Research Article: What Should Be Done To Tackle Ghostwriting in the Medical Literature?

Date Published: February 3, 2009

Publisher: Public Library of Science

Author(s): Peter C Gøtzsche, Jerome P Kassirer, Karen L Woolley, Elizabeth Wager, Adam Jacobs, Art Gertel, Cindy Hamilton

Abstract: Background to the DebateGhostwriting occurs when someone makes substantial contributions to a manuscript without attribution or disclosure. It is considered bad publication practice in the medical sciences, and some argue it is scientific misconduct. At its extreme, medical ghostwriting involves pharmaceutical companies hiring professional writers to produce papers promoting their products but hiding those contributions and instead naming academic physicians or scientists as the authors. To improve transparency, many editors’ associations and journals allow professional medical writers to contribute to the writing of papers without being listed as authors provided their role is acknowledged. This debate examines how best to tackle ghostwriting in the medical literature from the perspectives of a researcher, an editor, and the professional medical writer.

Partial Text: Scientific communication depends on trust. We should be able to believe what we read, and trust that knowledge when we plan experiments and treat patients. Unfortunately, we cannot. Conflicts of interest are ubiquitous; billions of dollars are being earned undeservedly by drug companies through flaws in research, research articles, reviews, and editorials; and many academic careers have also been built on doubtful evidence. The recent stream of books about the corruptive influence of money on health care research and practice, some of which have been written by editors of our most prestigious journals [1–3], illustrates just how bad the situation is.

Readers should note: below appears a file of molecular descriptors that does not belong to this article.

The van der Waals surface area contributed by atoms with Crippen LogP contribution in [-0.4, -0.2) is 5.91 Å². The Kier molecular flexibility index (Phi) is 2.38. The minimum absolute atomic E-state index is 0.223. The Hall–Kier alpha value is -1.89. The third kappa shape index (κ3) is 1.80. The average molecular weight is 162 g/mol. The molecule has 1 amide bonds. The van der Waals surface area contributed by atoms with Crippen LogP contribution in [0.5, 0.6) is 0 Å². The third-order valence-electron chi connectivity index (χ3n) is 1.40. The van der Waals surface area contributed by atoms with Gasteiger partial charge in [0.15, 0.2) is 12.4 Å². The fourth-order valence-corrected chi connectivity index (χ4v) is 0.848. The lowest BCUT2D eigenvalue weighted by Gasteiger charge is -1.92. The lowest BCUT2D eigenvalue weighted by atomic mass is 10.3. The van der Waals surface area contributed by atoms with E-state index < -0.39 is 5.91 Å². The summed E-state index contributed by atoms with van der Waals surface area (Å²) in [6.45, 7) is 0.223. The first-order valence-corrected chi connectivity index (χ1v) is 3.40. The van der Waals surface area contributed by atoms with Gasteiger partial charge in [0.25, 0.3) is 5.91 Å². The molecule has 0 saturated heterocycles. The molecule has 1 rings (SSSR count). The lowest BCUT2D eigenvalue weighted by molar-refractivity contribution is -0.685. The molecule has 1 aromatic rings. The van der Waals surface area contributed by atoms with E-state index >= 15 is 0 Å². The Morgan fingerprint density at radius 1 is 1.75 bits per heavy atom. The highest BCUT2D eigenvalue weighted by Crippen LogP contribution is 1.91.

Ghostwriting debases fundamental tenets of the medical profession. It violates authors’ personal integrity, responsibility, and accountability. More importantly, ghostwriting threatens the very fabric of science and thus the validity of our medical knowledge, and in doing so it jeopardizes patient care.

Professional medical writers have been recognized by medical journal editors as legitimate contributors to manuscripts [4,10], but concerns remain about “ghostwriting,” namely the failure to disclose such contributions. Professional medical writers, who must be distinguished from ghostwriters [18], could be valuable allies to those determined to eradicate ghostwriting. Professional medical writers have communication expertise and health care knowledge, and abide by ethical guidelines for medical writers. They assist authors to prepare documents (e.g., abstracts, slides, posters, and manuscripts), but ensure that the authors control the content and that appropriate disclosures of funding and involvement are made. We believe that professional medical writers can offer unique, and too frequently untapped, insight into how to address ghostwriting. We offer the perspective of professional medical writers on three strategies that have been considered for tackling ghostwriting.

Source:

http://doi.org/10.1371/journal.pmed.1000023

 

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